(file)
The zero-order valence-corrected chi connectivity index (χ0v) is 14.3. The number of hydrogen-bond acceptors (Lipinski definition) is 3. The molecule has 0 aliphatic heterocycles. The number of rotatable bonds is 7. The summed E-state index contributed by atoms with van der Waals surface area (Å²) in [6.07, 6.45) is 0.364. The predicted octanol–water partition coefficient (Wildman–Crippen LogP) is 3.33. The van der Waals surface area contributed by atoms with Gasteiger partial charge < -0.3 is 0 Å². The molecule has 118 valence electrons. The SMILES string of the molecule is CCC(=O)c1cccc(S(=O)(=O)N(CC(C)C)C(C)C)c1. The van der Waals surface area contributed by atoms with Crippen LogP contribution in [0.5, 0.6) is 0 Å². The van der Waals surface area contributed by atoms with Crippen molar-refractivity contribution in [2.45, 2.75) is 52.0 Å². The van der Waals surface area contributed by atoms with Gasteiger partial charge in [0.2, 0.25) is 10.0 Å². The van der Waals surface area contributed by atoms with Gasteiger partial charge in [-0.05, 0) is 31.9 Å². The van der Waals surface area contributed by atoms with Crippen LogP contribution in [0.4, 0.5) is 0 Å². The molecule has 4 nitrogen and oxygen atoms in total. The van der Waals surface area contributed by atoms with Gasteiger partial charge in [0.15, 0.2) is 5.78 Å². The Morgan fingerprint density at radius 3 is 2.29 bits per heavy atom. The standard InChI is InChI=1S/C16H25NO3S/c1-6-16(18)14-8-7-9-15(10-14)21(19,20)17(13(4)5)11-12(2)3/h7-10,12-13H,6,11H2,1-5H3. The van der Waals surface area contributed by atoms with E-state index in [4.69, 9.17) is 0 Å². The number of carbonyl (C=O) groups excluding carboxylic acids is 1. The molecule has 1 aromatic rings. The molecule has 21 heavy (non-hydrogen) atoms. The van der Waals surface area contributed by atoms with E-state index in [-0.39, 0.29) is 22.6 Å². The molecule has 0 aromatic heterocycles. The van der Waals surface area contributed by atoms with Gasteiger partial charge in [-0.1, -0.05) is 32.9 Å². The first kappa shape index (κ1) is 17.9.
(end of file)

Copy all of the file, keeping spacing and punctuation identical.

The zero-order valence-corrected chi connectivity index (χ0v) is 14.3. The number of hydrogen-bond acceptors (Lipinski definition) is 3. The molecule has 0 aliphatic heterocycles. The number of rotatable bonds is 7. The summed E-state index contributed by atoms with van der Waals surface area (Å²) in [6.07, 6.45) is 0.364. The predicted octanol–water partition coefficient (Wildman–Crippen LogP) is 3.33. The van der Waals surface area contributed by atoms with Gasteiger partial charge < -0.3 is 0 Å². The molecule has 118 valence electrons. The SMILES string of the molecule is CCC(=O)c1cccc(S(=O)(=O)N(CC(C)C)C(C)C)c1. The van der Waals surface area contributed by atoms with Crippen LogP contribution in [0.5, 0.6) is 0 Å². The van der Waals surface area contributed by atoms with Crippen molar-refractivity contribution in [2.45, 2.75) is 52.0 Å². The van der Waals surface area contributed by atoms with Gasteiger partial charge in [0.2, 0.25) is 10.0 Å². The van der Waals surface area contributed by atoms with Gasteiger partial charge in [-0.05, 0) is 31.9 Å². The van der Waals surface area contributed by atoms with Crippen LogP contribution in [0.4, 0.5) is 0 Å². The molecule has 4 nitrogen and oxygen atoms in total. The van der Waals surface area contributed by atoms with Gasteiger partial charge in [0.15, 0.2) is 5.78 Å². The Morgan fingerprint density at radius 3 is 2.29 bits per heavy atom. The standard InChI is InChI=1S/C16H25NO3S/c1-6-16(18)14-8-7-9-15(10-14)21(19,20)17(13(4)5)11-12(2)3/h7-10,12-13H,6,11H2,1-5H3. The van der Waals surface area contributed by atoms with E-state index in [4.69, 9.17) is 0 Å². The number of carbonyl (C=O) groups excluding carboxylic acids is 1. The molecule has 1 aromatic rings. The molecule has 21 heavy (non-hydrogen) atoms. The van der Waals surface area contributed by atoms with E-state index in [-0.39, 0.29) is 22.6 Å². The molecule has 0 aromatic heterocycles. The van der Waals surface area contributed by atoms with Gasteiger partial charge in [-0.1, -0.05) is 32.9 Å². The first kappa shape index (κ1) is 17.9.